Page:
Doctor Dobson Turns Peevish
by Michael Patrick Leahy
Dr. James Dobson
Doctor James Dobson, the highly respected Evangelical Christian leader and founder of Focus on the Family, inexplicably turned peevish last month when he launched a mean spirited attack on former Tennessee Senator and Republican Presidential candidate Fred Thompson. The unexpected unpleasantness emanating from Colorado Springs left many Evangelical Christians in Tennesee, myself included, wondering why Doctor Dobson chose to tear into a man that all Tennesseans hold in high regard.
The attacks on Thompson began earlier this year when Dobson questioned publicly whether Thompson really was a Christian. Apparently, Doctor Dobson has the ability to look into Mr. Thompson's heart and discern that his baptism as a young man into the Church of Christ in Lawrenceburg, Tennessee was not genuine. Then last month, a Dobson supporter leaked an email of Dobson's assessment of Thompson to the Dallas Morning News. The email, as reported, quoted Doctor Dobson as saying:
"Isn't Thompson the candidate that is opposed to a constitutional amendment to protect marriage, believes there should be 50 different definitions of marriage in the U.S., favors McCain-Feingold, won't talk at all about what he believes, can't speak his way out of a paper bag on the campaign trail? He has no passion, no zeal, no apparent 'want to', yet he is apparently the great hope that burns in the breasts of many conservative Christians? Well, not for me, my brothers, not for me."
This critique was followed by a New York Times op-ed piece in which Dobson disavowed Thompson, Rudy Giuliani, and Mitt Romney.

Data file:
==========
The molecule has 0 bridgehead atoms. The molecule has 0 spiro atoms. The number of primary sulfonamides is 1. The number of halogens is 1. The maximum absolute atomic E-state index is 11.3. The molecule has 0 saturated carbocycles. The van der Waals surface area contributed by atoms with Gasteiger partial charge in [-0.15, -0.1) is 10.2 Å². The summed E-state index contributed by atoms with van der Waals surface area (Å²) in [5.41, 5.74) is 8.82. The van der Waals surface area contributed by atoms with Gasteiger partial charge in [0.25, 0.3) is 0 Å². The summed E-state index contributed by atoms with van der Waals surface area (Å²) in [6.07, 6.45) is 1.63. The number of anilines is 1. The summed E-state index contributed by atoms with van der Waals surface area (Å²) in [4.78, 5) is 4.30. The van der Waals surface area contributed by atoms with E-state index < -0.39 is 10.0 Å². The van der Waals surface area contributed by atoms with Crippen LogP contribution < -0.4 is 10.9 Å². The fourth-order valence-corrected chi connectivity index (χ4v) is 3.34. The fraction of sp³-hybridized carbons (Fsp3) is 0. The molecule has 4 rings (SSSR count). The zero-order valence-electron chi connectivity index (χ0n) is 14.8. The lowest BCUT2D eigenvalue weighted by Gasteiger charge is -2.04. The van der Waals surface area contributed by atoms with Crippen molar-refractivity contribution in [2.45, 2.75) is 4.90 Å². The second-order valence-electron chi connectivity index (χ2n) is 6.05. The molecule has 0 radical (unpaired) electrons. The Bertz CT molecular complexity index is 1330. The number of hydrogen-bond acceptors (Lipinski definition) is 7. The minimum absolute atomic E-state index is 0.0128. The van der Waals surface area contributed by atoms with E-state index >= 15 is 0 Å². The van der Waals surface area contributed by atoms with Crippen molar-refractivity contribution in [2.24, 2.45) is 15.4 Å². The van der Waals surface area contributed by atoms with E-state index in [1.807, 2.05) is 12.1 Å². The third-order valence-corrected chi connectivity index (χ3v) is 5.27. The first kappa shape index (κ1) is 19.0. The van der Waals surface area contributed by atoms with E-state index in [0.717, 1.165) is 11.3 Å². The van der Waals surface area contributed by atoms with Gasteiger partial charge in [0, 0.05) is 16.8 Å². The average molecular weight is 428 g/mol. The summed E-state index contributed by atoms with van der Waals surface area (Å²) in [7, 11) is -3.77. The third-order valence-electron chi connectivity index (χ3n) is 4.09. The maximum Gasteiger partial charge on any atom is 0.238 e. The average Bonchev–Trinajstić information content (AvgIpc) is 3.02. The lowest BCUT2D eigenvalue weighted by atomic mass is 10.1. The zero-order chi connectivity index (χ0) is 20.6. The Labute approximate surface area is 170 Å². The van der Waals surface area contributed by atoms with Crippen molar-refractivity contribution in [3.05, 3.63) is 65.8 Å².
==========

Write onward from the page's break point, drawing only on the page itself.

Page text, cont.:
What's going on here ?
What happened to the friendly, avuncular Doctor Dobson whose wise advice on child rearing and family life is such a welcome respite to the avalanche of bad influences in the popular culture ?
Articulating a different point of view on a specific issue from a candidate with whom you generally agree is understandable. In fact, I would be inclined to agree with Doctor Dobson, for instance, that Senator Thompson's support of McCain Feingold was ill advised. But that issue is far from central to the Evangelical Christian view of the world. Evangelical Christians can disagree on McCain Feingold and it is completely inconsequential to their solidarity in matters that are of the most significance.
A disagreement among friends is one thing. But a complete skewering of an appealling candidate who represents 90 percent of your views is quite another.
Honing in on Senator Thompson's preference to allow each state to define marriage, rather than embrace a constitutional amendment that would ban gay marriage throughout the nation, seems less a matter of different theological perspectives on the issue than differing views of Federalism. And that, friends, is not a standard a reasonable person would use to disqualify an otherwise very well qualified candidate who shares conservative and Evangelical Christian values.
Doctor Dobson's criticisms of Senator Thompson are disappointing to Evangelical Christians throughout the country, and especially those of us who are Evangelical Christians in Tennessee. It's hard to understand the source of Dobson's antipathy to Thompson, and observers are left wondering if there is not some highly personal element that gives rise to Doctor Dobson's ill advised vehemence. That's an odd thought to contemplate, however, as the two men have never met.
We Tennessee Evangelical Christians find this mystery hard to understand. We can only hope that Senator Dobson will revert to form, and provide the example of Christian leadership that characterized his illustrious career. Peevishness and judgementalism do not fit him well.
On that, almost every Evangelical Christian in Tennessee agrees.
Michael Patrick Leahy is the Managing Editor of Christian Faith and Reason, and the author of Letter to an Atheist.
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